On mornings at Broadway Cafe, patrons cozy into pink-cushioned chairs and turquoise booths for American breakfasts of french toast, syrup-slathered pancakes, and hearty three-egg omelets. For lunch, tables populate with juicy burgers and amply stuffed sandwiches held together by gooey swiss and cheddar cheese. After sipping the last of a strawberry lemonade or iced tea, patrons can dig into desserts, including pie à la mode or an ice-cream sundae.
Dedicating themselves to the unique pleasures of a cup of freshly roasted, skillfully brewed joe, Broadway Coffeehouse's baristas stay local, using beans from renowned Portland roaster Stumptown Coffee and stacking the display case with pastries from Salem's Great Harvest Bread Co.
The Oregonian aromas of the specialty brews and warm desserts fill the spacious café, whose expansive windows and crackling fireplace bathe the cushy couches and armchairs in natural light. A second-floor skyway overlooks the main seating area, and youngsters frolic in a family area while older people talk business in private conference rooms. In the warmer months, guests sit outdoors under the shade of patio umbrellas, safe from the sun's periodic spills of scalding-hot coffee.
Tea aficionados at Momma Honey and the Princess brew up pots of Intelligentsia loose-leaf tea and coffee to serve alongside pastries crafted at local bakeries. Pinkies protrude over high tea as pairs of guests share pots of elixir brewed from loose leaves or roasted beans harvested from sustainable small farms around the world and brewed with local water. Discuss teatime topics, sharing opinions on world politics or the boiling point of water between mouthfuls of sandwiches, savory cream puffs, and scones. Alternatively, customers can present a punch card and caffeinate with 10 12-ounce Intelligentsia loose-leaf tea and coffee drinks of their choice, served in compostable cups that amateur farmers can use to fertilize and grow their own coffee-shop plants.
IKE Box inhabits the ground floor of a 120-year-old downtown building whose spacious ballroom now serves as the main seating area of the café. Baristas serve Sisters Coffee Company coffee and espresso alongside locally produced pastries, fresh hummus, and organic cookies. For added color, an onsite art gallery swaps in fresh works from community artists each month. IKE Box also has multiple large spaces for meetings and other get-togethers.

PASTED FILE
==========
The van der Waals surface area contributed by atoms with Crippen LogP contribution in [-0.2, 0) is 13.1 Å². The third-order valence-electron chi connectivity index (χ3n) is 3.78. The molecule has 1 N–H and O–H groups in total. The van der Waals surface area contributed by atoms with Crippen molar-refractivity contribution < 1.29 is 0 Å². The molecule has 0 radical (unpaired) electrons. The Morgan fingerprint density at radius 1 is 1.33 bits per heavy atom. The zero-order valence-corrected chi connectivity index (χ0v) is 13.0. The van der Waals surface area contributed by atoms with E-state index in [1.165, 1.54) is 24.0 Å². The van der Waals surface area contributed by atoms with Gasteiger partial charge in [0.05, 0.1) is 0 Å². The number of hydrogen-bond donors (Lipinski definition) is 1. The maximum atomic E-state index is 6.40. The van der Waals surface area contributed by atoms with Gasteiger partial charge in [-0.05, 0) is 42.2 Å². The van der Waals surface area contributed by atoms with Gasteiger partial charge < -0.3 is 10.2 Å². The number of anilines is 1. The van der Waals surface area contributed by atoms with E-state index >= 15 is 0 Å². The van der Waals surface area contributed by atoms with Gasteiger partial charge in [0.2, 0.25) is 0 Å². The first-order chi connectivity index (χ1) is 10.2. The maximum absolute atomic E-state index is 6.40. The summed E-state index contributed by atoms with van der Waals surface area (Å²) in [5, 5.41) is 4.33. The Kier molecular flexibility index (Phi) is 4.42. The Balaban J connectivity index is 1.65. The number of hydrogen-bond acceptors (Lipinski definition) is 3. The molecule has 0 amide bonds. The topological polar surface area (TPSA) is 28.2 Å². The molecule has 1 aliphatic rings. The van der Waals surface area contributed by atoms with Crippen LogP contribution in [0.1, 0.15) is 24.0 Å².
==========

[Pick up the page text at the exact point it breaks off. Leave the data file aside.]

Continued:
Committed to helping not just coffee drinkers and artists but the community as well, IKE Box is run by Isaac’s Room, a nonprofit youth organization that seeks to provide valuable life skills and training to divested youth.
When the nonprofit Culture Shock Community project kept struggling to find suitable spaces to host their free events, they decided to create their own. At Clockworks Cafe & Cultural Center, baristas decants cups of Stumptown Coffee, Smith Tea, and housemade teas seven days a week. Meanwhile, their culinary team crafts sandwiches, salads, and seasonal soups alongside handmade baked goods from Marsee Bakery. An exposed-brick interior and two feature walls exhibiting artwork infuse the space with a gallery-like ambiance. Along with drinks and treats, the café entices guests with events every month such as live music, open mics, a belly-dance showcase, and craft nights, where visitors can use coffee and beads to make a wet hot bead. Clockworks' uses all its proceeds to fund Culture Shock Community Projects such as the Live Interactive Performance Series of Salem.
Whether dancing, watching the game, or grabbing a burger, a visit to Night Deposit Whiskey Library can help make it happen. Casual and cozy with hardwood flooring and exposed brick, the hangout invites friends to just be themselves. DJs and live musicians visit regularly to facilitate dancing. Meanwhile, a full bar and a menu full of comfort food? such as steak omelets for brunch?prevent the sound of grumbling stomachs from distracting the TVs' athletes. Fifteen rotating microbrews ensure something for both beer connoisseurs and easily pleased palates.